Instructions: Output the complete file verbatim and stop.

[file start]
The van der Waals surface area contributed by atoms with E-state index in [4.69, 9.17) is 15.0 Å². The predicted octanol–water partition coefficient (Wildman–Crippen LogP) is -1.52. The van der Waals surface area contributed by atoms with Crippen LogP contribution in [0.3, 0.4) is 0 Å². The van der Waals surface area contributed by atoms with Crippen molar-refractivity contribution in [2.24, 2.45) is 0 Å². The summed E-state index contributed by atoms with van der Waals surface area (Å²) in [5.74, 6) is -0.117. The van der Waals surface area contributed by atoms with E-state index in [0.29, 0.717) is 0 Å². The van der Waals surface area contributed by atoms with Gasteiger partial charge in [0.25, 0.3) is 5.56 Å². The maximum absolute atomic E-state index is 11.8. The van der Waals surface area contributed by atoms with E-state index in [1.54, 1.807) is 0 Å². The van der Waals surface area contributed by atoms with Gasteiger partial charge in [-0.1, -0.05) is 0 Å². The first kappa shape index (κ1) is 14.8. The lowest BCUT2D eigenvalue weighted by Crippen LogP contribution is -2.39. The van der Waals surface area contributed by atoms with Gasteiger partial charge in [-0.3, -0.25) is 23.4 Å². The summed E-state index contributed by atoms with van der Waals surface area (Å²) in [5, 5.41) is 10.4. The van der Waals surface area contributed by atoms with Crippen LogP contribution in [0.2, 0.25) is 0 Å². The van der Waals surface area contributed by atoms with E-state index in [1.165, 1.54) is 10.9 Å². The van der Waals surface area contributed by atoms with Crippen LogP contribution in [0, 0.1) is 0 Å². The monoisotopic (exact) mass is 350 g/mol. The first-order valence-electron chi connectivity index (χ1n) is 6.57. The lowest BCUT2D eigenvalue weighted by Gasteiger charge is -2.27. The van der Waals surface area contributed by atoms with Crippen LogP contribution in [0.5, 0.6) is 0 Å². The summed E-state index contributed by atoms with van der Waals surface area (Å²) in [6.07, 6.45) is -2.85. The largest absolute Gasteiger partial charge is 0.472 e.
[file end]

The van der Waals surface area contributed by atoms with E-state index in [4.69, 9.17) is 15.0 Å². The predicted octanol–water partition coefficient (Wildman–Crippen LogP) is -1.52. The van der Waals surface area contributed by atoms with Crippen LogP contribution in [0.3, 0.4) is 0 Å². The van der Waals surface area contributed by atoms with Crippen molar-refractivity contribution in [2.24, 2.45) is 0 Å². The summed E-state index contributed by atoms with van der Waals surface area (Å²) in [5.74, 6) is -0.117. The van der Waals surface area contributed by atoms with E-state index in [0.29, 0.717) is 0 Å². The van der Waals surface area contributed by atoms with Gasteiger partial charge in [0.25, 0.3) is 5.56 Å². The maximum absolute atomic E-state index is 11.8. The van der Waals surface area contributed by atoms with E-state index in [1.54, 1.807) is 0 Å². The van der Waals surface area contributed by atoms with Gasteiger partial charge in [-0.1, -0.05) is 0 Å². The first kappa shape index (κ1) is 14.8. The lowest BCUT2D eigenvalue weighted by Crippen LogP contribution is -2.39. The van der Waals surface area contributed by atoms with Gasteiger partial charge in [-0.3, -0.25) is 23.4 Å². The summed E-state index contributed by atoms with van der Waals surface area (Å²) in [5, 5.41) is 10.4. The van der Waals surface area contributed by atoms with Crippen LogP contribution in [0.2, 0.25) is 0 Å². The van der Waals surface area contributed by atoms with E-state index in [1.165, 1.54) is 10.9 Å². The van der Waals surface area contributed by atoms with Crippen LogP contribution in [0, 0.1) is 0 Å². The monoisotopic (exact) mass is 350 g/mol. The first-order valence-electron chi connectivity index (χ1n) is 6.57. The lowest BCUT2D eigenvalue weighted by Gasteiger charge is -2.27. The van der Waals surface area contributed by atoms with Crippen LogP contribution in [0.5, 0.6) is 0 Å². The summed E-state index contributed by atoms with van der Waals surface area (Å²) in [6.07, 6.45) is -2.85. The largest absolute Gasteiger partial charge is 0.472 e.